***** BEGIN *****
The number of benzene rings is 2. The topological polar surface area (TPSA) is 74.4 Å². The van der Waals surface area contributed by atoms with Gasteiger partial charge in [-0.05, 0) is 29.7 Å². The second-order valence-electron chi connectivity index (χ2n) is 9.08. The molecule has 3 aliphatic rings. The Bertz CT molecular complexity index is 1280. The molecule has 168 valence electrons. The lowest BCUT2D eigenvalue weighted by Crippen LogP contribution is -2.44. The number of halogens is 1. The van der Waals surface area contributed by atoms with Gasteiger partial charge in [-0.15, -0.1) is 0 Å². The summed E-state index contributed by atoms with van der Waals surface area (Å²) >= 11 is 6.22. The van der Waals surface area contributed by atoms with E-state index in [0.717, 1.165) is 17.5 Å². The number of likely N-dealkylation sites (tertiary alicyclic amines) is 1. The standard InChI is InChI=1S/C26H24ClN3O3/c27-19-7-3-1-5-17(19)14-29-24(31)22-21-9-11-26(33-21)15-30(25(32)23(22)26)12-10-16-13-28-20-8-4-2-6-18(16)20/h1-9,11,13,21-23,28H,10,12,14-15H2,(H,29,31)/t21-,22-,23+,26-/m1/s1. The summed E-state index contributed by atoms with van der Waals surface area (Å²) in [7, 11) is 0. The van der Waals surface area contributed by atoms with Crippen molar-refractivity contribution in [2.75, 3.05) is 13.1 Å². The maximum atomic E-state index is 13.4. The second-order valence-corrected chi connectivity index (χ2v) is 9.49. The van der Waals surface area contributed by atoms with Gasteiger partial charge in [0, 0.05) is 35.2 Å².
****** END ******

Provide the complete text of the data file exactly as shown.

The number of benzene rings is 2. The topological polar surface area (TPSA) is 74.4 Å². The van der Waals surface area contributed by atoms with Gasteiger partial charge in [-0.05, 0) is 29.7 Å². The second-order valence-electron chi connectivity index (χ2n) is 9.08. The molecule has 3 aliphatic rings. The Bertz CT molecular complexity index is 1280. The molecule has 168 valence electrons. The lowest BCUT2D eigenvalue weighted by Crippen LogP contribution is -2.44. The number of halogens is 1. The van der Waals surface area contributed by atoms with Gasteiger partial charge in [-0.15, -0.1) is 0 Å². The summed E-state index contributed by atoms with van der Waals surface area (Å²) >= 11 is 6.22. The van der Waals surface area contributed by atoms with E-state index in [0.717, 1.165) is 17.5 Å². The number of likely N-dealkylation sites (tertiary alicyclic amines) is 1. The standard InChI is InChI=1S/C26H24ClN3O3/c27-19-7-3-1-5-17(19)14-29-24(31)22-21-9-11-26(33-21)15-30(25(32)23(22)26)12-10-16-13-28-20-8-4-2-6-18(16)20/h1-9,11,13,21-23,28H,10,12,14-15H2,(H,29,31)/t21-,22-,23+,26-/m1/s1. The summed E-state index contributed by atoms with van der Waals surface area (Å²) in [7, 11) is 0. The van der Waals surface area contributed by atoms with Crippen molar-refractivity contribution in [2.75, 3.05) is 13.1 Å². The maximum atomic E-state index is 13.4. The second-order valence-corrected chi connectivity index (χ2v) is 9.49. The van der Waals surface area contributed by atoms with Gasteiger partial charge in [0, 0.05) is 35.2 Å².